The Immigration and Naturalisation Service (IND) plans to improve its manner of dealing with whistle blowers' notifications and whistle blowers. State Secretary Mark Harbers wrote this today in a letter to the Lower House of Parliament. The IND will also take various management measures against vulnerability in the decision-making process. In doing so, the IND will follow all recommendations arising from two recently published inquiry reports.
The IND was faced with a whistle blower's notification for the first time In 2017. The IND decided to evaluate the process of this notification and its follow-up. On the instructions of the Secretary General of the Ministry of Justice and Security, a committee of inquiry directed by Mr Ruys, former Secretary General of the Ministry of Social Affairs and Employment, conducted an inquiry into the way in which the IND dealt with this notification.
The Ruys Committee concluded that the whistle blower should have been dealt with better. Consequently, various recommendations were made in the report to bring about improvement in the manner of dealing with a whistle blower's notification and the whistle blower him or herself. Further to this report, the IND consulted with the whistle blower regarding the next steps.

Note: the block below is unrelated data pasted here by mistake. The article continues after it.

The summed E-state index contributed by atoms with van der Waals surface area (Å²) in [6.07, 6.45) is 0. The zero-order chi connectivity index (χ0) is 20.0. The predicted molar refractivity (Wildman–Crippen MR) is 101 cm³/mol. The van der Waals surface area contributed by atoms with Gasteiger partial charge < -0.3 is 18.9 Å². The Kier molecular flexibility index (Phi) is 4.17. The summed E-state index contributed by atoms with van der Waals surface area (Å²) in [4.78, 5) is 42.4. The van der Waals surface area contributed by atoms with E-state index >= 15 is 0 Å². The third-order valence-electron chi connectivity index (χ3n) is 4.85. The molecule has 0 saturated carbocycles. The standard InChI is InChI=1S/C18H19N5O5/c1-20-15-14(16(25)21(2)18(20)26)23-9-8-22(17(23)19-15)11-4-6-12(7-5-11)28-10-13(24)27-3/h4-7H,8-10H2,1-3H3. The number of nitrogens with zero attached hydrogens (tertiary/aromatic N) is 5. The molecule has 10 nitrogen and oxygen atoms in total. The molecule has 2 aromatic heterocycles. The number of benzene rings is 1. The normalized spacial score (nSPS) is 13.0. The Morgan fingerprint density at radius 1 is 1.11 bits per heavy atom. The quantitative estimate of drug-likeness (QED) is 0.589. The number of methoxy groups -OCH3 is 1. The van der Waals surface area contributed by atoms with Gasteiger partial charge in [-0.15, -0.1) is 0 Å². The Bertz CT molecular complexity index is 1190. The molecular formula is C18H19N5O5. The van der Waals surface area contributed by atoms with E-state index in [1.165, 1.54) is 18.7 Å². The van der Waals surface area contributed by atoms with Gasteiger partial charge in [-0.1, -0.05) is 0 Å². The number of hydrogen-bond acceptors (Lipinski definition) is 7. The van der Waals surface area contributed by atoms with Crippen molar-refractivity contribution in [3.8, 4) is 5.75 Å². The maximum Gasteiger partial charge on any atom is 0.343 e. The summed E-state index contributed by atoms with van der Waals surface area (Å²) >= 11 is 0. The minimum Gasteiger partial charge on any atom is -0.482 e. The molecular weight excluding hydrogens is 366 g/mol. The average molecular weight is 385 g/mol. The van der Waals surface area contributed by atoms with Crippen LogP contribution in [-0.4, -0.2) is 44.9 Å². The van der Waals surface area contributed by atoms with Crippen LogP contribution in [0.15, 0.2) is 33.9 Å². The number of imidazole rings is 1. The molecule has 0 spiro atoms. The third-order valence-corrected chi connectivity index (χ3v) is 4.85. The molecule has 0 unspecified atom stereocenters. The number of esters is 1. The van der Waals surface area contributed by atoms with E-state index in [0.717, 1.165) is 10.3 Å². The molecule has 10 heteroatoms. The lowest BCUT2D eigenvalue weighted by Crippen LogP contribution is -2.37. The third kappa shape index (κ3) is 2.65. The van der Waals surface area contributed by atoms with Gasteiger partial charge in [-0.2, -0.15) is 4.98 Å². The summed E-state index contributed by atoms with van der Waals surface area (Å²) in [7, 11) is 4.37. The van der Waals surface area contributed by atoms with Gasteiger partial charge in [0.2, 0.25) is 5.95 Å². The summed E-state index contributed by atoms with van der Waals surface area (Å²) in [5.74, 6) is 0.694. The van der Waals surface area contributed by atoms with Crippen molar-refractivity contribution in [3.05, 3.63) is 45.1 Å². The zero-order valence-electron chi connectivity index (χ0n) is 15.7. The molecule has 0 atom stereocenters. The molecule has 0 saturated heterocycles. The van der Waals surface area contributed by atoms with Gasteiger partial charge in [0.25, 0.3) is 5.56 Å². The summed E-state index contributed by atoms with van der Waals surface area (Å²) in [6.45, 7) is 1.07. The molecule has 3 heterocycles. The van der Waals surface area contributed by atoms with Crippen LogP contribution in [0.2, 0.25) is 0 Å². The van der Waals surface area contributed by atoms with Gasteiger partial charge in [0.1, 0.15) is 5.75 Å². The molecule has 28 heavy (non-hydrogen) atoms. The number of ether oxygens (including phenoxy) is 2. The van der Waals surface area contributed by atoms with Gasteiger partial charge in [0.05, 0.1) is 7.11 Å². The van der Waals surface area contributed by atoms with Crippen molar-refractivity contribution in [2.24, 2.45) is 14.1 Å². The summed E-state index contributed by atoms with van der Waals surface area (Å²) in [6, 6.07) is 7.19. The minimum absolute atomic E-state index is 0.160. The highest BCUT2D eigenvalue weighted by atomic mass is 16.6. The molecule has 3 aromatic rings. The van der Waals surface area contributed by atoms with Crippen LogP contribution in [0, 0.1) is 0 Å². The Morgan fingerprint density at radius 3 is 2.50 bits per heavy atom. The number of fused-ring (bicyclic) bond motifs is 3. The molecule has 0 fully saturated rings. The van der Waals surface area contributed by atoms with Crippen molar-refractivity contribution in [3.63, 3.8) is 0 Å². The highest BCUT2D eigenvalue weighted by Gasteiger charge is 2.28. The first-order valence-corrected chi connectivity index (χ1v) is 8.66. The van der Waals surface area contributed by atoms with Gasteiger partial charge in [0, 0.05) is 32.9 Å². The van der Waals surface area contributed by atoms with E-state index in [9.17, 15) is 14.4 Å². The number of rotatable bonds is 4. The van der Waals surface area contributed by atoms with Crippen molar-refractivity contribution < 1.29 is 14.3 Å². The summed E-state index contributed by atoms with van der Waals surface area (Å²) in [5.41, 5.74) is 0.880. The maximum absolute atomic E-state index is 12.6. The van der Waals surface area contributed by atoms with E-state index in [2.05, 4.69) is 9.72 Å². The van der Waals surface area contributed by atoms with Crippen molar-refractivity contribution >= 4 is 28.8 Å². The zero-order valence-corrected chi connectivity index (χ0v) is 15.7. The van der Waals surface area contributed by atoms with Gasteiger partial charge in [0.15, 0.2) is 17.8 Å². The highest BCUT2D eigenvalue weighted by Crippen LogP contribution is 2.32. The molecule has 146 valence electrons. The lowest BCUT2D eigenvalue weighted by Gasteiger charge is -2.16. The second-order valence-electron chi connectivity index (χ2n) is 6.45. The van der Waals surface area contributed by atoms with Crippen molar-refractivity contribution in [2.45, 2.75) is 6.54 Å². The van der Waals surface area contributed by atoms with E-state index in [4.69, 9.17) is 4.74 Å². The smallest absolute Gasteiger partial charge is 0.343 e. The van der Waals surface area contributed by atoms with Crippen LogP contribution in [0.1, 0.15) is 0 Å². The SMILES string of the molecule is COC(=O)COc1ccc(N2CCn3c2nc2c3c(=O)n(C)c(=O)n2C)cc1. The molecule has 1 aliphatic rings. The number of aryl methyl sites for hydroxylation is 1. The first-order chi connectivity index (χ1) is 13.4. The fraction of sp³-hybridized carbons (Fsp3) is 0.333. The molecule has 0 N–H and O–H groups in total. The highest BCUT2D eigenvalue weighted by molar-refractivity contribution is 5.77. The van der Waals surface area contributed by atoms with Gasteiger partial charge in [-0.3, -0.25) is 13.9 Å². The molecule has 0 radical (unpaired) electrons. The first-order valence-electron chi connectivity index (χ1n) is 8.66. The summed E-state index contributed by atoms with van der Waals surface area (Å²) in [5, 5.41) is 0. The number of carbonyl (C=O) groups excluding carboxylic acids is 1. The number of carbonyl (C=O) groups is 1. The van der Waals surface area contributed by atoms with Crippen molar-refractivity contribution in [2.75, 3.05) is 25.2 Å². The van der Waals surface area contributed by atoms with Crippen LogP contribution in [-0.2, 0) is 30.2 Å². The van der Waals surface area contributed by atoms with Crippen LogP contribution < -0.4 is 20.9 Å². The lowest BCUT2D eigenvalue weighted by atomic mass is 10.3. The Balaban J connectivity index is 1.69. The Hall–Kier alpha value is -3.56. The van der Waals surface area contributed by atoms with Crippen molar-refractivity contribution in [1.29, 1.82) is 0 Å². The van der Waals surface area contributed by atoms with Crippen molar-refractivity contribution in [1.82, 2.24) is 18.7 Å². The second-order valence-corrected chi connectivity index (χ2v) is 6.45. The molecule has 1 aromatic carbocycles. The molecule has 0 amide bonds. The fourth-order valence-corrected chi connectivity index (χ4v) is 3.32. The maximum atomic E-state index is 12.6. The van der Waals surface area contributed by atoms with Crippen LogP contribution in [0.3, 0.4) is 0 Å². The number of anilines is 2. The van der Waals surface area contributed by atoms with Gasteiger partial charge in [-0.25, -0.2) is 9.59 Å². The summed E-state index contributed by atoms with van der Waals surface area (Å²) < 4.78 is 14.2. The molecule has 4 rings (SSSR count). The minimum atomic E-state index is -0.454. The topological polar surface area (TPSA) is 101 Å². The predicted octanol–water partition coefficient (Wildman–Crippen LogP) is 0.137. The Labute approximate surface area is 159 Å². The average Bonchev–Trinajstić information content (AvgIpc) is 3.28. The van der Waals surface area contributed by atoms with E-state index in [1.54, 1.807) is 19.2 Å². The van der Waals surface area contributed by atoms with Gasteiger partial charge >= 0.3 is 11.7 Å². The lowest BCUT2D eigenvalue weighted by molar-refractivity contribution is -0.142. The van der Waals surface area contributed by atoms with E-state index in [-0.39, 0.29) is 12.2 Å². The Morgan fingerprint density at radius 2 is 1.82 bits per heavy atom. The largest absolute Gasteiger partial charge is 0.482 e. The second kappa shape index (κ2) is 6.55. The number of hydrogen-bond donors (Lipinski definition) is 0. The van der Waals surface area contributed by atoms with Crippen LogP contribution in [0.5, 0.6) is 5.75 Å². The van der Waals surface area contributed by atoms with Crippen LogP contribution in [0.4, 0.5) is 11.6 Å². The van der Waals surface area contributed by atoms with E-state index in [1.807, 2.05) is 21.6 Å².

Improvements are possible in the first stage of the process, in which it is determined whether there has been a whistle blower's notification, and the committee made recommendations concerning the availability of confidential counsellors at locations, open communication with whistle blowers and the conferral of responsibilities at the level of the Ministry of Justice and Security. At present, the Ministry is establishing a standing integrity committee that handles, assesses and investigates notifications or complaints
As a result of an individual case concerning the breach of integrity, PriceWaterhouseCoopers (PwC) analysed vulnerabilities in IND work processes and systems. PwC recommended various management measures by which the IND can remove or prevent these vulnerabilities. A great many of the recommendations are now being worked out or implemented, such as the screening of staff, increase of awareness of integrity and facilitation of a better separation of duties. The IND will start working on all recommendations.
The nature of both reports entails that they cannot be published in full. The report of the Ruys Committee was drawn up on the basis of confidential discussions and documentation and various passages of it can be traced to individual members of staff. The PwC report describes various vulnerabilities in the work processes and systems of the IND in detail and also indicates what can be done about them. Publication of this information would give persons and organisations that want to misuse the admission procedures knowledge of these vulnerabilities.
Important parts of these reports will therefore be shared publicly with the Lower House. The complete reports will be made available to the Lower House for inspection on a confidential basis.